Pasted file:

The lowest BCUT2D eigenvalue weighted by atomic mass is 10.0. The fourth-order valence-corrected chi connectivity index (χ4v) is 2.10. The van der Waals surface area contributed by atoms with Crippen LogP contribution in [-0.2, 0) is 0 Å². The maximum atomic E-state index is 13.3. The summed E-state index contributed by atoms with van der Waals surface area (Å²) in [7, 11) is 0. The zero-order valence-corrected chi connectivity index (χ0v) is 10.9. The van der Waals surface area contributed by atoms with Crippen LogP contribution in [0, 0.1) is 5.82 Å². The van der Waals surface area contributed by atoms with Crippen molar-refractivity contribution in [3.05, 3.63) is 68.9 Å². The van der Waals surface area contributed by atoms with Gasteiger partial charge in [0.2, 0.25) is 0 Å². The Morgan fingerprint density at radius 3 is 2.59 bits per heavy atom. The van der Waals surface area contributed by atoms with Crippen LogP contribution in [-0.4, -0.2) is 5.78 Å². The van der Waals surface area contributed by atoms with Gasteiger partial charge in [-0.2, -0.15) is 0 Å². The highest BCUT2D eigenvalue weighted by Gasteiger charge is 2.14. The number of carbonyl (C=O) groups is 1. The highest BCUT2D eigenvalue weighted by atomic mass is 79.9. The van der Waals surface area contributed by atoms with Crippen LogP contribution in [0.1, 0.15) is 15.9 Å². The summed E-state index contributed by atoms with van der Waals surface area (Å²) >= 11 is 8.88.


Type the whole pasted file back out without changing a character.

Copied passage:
The lowest BCUT2D eigenvalue weighted by atomic mass is 10.0. The fourth-order valence-corrected chi connectivity index (χ4v) is 2.10. The van der Waals surface area contributed by atoms with Crippen LogP contribution in [-0.2, 0) is 0 Å². The maximum atomic E-state index is 13.3. The summed E-state index contributed by atoms with van der Waals surface area (Å²) in [7, 11) is 0. The zero-order valence-corrected chi connectivity index (χ0v) is 10.9. The van der Waals surface area contributed by atoms with Crippen LogP contribution in [0, 0.1) is 5.82 Å². The van der Waals surface area contributed by atoms with Crippen molar-refractivity contribution in [3.05, 3.63) is 68.9 Å². The van der Waals surface area contributed by atoms with Gasteiger partial charge in [0.2, 0.25) is 0 Å². The Morgan fingerprint density at radius 3 is 2.59 bits per heavy atom. The van der Waals surface area contributed by atoms with Crippen LogP contribution in [-0.4, -0.2) is 5.78 Å². The van der Waals surface area contributed by atoms with Gasteiger partial charge in [-0.2, -0.15) is 0 Å². The highest BCUT2D eigenvalue weighted by Gasteiger charge is 2.14. The number of carbonyl (C=O) groups is 1. The highest BCUT2D eigenvalue weighted by atomic mass is 79.9. The van der Waals surface area contributed by atoms with Crippen LogP contribution in [0.1, 0.15) is 15.9 Å². The summed E-state index contributed by atoms with van der Waals surface area (Å²) >= 11 is 8.88.